Friday, August 4, 2017

One Season of Sunshine by Julia London

Romance novel, One Season of Sunshine by Julia London isn't a genre I often read, but it was a good story even though the romance part seemed to happen and wrap up in a short period of time. But maybe that's not uncommon with romance stories. One thing that did bother me though was the five year old son of Asher, Levi, was in the swimming pool a lot on his own despite having a father, a nanny and household staff that could have supervised him and I thought that might be the setting up of a tragedy - it wasn't.  Some of the story hinges on Jane's quest to find her birth mother and some of the book club questions ask if it's best to leave questions unanswered. I believe most of us are curious about our parents and ancestors and with having resources on the internet now and Ancestry.com, people are looking closer at where they came from.

From the cover:
Adopted as an infant, Jane Aaron longs to know the identity of her birth mother and why she gave her up. Her only clue is the name of the small Texas town where she was born, so she's come to Cedar Springs for answers.
Handsome ad executive Asher Price lost his wife, the Beautiful, mysterious Susanna, in a terrible car crash eighteen months ago. When he hires Jane as the nanny for his two children, sparks fly. Jane finds herself falling in love with both Asher and his children, but begins to suspect that Susanna was not the perfect mother and wife the family portrays her to have been.

Monday, July 31, 2017

The Great Texas Balloon Race - Longview, Texas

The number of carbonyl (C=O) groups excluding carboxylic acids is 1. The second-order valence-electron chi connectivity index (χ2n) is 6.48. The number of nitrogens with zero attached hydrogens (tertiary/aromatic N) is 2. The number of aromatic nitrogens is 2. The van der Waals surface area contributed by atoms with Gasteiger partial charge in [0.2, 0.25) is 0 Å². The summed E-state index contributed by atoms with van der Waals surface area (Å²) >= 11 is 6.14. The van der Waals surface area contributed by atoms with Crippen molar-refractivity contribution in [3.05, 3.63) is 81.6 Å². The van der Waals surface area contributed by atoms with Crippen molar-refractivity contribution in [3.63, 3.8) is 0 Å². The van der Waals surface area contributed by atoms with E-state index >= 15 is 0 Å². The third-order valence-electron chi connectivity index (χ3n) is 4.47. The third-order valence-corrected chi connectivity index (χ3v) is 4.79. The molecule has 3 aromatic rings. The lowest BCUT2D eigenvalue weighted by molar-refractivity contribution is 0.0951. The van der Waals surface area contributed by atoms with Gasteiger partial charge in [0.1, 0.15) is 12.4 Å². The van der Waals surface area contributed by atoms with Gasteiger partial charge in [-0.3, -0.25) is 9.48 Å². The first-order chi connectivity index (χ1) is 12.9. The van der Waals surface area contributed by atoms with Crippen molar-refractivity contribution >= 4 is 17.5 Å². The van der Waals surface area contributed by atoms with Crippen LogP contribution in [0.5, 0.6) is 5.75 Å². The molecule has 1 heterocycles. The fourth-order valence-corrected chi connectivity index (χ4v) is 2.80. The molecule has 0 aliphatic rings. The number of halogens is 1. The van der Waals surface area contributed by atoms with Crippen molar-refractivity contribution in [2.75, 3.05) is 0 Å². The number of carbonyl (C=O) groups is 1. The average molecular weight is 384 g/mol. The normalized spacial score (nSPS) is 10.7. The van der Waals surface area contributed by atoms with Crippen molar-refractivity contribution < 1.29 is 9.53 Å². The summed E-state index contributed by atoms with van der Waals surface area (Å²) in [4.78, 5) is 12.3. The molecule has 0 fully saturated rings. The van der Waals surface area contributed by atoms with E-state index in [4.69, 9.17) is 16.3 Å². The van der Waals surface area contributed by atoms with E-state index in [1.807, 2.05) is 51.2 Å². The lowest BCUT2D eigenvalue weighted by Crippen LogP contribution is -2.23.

Last weekend the Great Texas Balloon Race was held in Longview, Texas. The balloons were on show and glowing Saturday evening before the Travis Tritt concert. Sunrise on Sunday morning, the balloonists tried to hit a marker and many of them came in very low. With some wind, they had to be quick to drop their marker. Andrew Holly, from England (Guiness World Record Holder) also participated.







Friday, July 28, 2017

Murder in the Secret Garden by Ellery Adams

Murder in the Secret Garden by Ellery Adams is part of the Book Retreat Mystery series - I always find her book covers intriguing. Jane and her twin boys live in the hunting lodge of Storyton Hall, both buildings were moved from England in the 1830s to western Virginia. This, apparently, is not uncommon and several buildings (and bridge) have been moved from other parts of the world to the U.S. Agecroft Hall, a Lancashire Tudor House, was moved to Virginia in the 1920s.

From the cover:
There is a hidden garden bordering the grounds of Jane Steward's book-themed resort - a garden filled with beautiful but deadly plans such as madrake and nightshade. Tucked away behind ivy-covered walls and accessible only through a single locked door, as described in the pages of Frances Hodgson Burnett's classic novel, the garden is of special interest to Jane's current group of guests, The Medieval Herbalist. But when one of them turns up dead, Jane must discover whether a member of the group has come to Storyton Hall to celebrate their passion for plant lore or to implement a particularly cruel means for murder.


Friday, July 21, 2017

Sea Garden by Deborah Lawrenson

The Sea Garden by Deborah Lawrenson begins with a setting on the Mediterranean island of Porquerolles off the French coast. Ellie Brook, a British landscape designer, has been hired to restore a memorial garden. The island has an interesting history much of which Ms. Lawrenson touches on, but I didn't find Ellie to be a character that was life-like. The book then skipped to The Lavender Field which appeared to have no connection to The Sea Garden novella. I didn't continue reading the second and third novellas, but after looking at some of the reviews, apparently the ending ties them all together. Instead of interspersing the past with the present, the novel is written separately. I think the interspersion might have made more sense to the reader.